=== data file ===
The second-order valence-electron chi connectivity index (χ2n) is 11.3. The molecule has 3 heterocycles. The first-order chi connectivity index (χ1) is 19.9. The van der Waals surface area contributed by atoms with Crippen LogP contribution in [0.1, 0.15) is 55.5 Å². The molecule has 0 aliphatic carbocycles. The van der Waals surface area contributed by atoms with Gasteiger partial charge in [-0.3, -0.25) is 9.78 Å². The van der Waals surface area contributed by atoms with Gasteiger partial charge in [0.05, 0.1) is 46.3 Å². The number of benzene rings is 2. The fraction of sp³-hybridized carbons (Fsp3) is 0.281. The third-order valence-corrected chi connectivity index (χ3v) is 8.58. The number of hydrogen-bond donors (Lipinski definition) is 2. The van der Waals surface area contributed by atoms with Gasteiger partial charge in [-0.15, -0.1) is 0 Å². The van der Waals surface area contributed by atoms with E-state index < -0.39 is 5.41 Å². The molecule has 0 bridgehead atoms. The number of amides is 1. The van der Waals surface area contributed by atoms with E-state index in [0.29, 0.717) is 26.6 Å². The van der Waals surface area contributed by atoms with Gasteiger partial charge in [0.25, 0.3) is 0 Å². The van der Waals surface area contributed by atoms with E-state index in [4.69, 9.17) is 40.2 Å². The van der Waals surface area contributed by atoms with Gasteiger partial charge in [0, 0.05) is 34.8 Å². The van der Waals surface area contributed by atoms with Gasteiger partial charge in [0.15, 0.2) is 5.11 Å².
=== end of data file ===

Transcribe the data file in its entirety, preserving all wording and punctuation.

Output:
The second-order valence-electron chi connectivity index (χ2n) is 11.3. The molecule has 3 heterocycles. The first-order chi connectivity index (χ1) is 19.9. The van der Waals surface area contributed by atoms with Crippen LogP contribution in [0.1, 0.15) is 55.5 Å². The molecule has 0 aliphatic carbocycles. The van der Waals surface area contributed by atoms with Gasteiger partial charge in [-0.3, -0.25) is 9.78 Å². The van der Waals surface area contributed by atoms with Gasteiger partial charge in [0.05, 0.1) is 46.3 Å². The number of benzene rings is 2. The fraction of sp³-hybridized carbons (Fsp3) is 0.281. The third-order valence-corrected chi connectivity index (χ3v) is 8.58. The number of hydrogen-bond donors (Lipinski definition) is 2. The van der Waals surface area contributed by atoms with Gasteiger partial charge in [-0.15, -0.1) is 0 Å². The van der Waals surface area contributed by atoms with E-state index < -0.39 is 5.41 Å². The molecule has 0 bridgehead atoms. The number of amides is 1. The van der Waals surface area contributed by atoms with E-state index in [0.29, 0.717) is 26.6 Å². The van der Waals surface area contributed by atoms with Gasteiger partial charge in [0.25, 0.3) is 0 Å². The van der Waals surface area contributed by atoms with E-state index in [4.69, 9.17) is 40.2 Å². The van der Waals surface area contributed by atoms with Gasteiger partial charge in [0, 0.05) is 34.8 Å². The van der Waals surface area contributed by atoms with Gasteiger partial charge in [0.15, 0.2) is 5.11 Å².